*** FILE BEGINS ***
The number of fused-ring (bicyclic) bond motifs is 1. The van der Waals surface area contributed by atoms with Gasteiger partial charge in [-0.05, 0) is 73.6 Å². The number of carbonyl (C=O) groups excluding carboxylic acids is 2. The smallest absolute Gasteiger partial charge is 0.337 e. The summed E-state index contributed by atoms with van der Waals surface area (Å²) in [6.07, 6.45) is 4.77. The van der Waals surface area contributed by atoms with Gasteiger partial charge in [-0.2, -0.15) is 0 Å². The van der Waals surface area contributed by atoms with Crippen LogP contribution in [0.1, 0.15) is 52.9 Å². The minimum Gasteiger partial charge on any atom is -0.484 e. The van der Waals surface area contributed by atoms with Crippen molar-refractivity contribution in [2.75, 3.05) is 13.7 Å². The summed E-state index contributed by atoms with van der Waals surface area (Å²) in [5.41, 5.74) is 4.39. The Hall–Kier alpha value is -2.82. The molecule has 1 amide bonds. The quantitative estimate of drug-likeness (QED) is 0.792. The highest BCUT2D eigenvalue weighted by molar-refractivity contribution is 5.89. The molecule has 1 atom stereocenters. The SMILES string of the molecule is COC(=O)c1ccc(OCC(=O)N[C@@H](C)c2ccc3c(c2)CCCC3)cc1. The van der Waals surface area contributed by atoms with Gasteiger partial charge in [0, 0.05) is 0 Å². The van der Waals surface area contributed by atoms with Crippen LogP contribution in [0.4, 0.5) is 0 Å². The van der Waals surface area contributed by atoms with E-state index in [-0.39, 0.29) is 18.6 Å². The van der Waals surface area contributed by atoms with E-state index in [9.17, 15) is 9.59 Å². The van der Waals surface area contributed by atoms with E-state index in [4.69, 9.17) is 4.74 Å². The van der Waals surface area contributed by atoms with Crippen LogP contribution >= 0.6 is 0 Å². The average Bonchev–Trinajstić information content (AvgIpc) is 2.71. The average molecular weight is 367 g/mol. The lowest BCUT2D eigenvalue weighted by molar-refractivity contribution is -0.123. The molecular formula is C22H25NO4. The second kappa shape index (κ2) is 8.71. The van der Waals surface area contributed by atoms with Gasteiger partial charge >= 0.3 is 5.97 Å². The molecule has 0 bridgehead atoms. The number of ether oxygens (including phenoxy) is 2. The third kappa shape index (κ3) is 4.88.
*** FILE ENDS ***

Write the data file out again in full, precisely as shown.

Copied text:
The number of fused-ring (bicyclic) bond motifs is 1. The van der Waals surface area contributed by atoms with Gasteiger partial charge in [-0.05, 0) is 73.6 Å². The number of carbonyl (C=O) groups excluding carboxylic acids is 2. The smallest absolute Gasteiger partial charge is 0.337 e. The summed E-state index contributed by atoms with van der Waals surface area (Å²) in [6.07, 6.45) is 4.77. The van der Waals surface area contributed by atoms with Gasteiger partial charge in [-0.2, -0.15) is 0 Å². The van der Waals surface area contributed by atoms with Crippen LogP contribution in [0.1, 0.15) is 52.9 Å². The minimum Gasteiger partial charge on any atom is -0.484 e. The van der Waals surface area contributed by atoms with Crippen molar-refractivity contribution in [2.75, 3.05) is 13.7 Å². The summed E-state index contributed by atoms with van der Waals surface area (Å²) in [5.41, 5.74) is 4.39. The Hall–Kier alpha value is -2.82. The molecule has 1 amide bonds. The quantitative estimate of drug-likeness (QED) is 0.792. The highest BCUT2D eigenvalue weighted by molar-refractivity contribution is 5.89. The molecule has 1 atom stereocenters. The SMILES string of the molecule is COC(=O)c1ccc(OCC(=O)N[C@@H](C)c2ccc3c(c2)CCCC3)cc1. The van der Waals surface area contributed by atoms with Gasteiger partial charge in [0, 0.05) is 0 Å². The van der Waals surface area contributed by atoms with Crippen LogP contribution in [0.4, 0.5) is 0 Å². The van der Waals surface area contributed by atoms with E-state index in [-0.39, 0.29) is 18.6 Å². The van der Waals surface area contributed by atoms with E-state index in [9.17, 15) is 9.59 Å². The van der Waals surface area contributed by atoms with E-state index in [4.69, 9.17) is 4.74 Å². The van der Waals surface area contributed by atoms with Crippen LogP contribution >= 0.6 is 0 Å². The average Bonchev–Trinajstić information content (AvgIpc) is 2.71. The average molecular weight is 367 g/mol. The lowest BCUT2D eigenvalue weighted by molar-refractivity contribution is -0.123. The molecular formula is C22H25NO4. The second kappa shape index (κ2) is 8.71. The van der Waals surface area contributed by atoms with Gasteiger partial charge >= 0.3 is 5.97 Å². The molecule has 0 bridgehead atoms. The number of ether oxygens (including phenoxy) is 2. The third kappa shape index (κ3) is 4.88.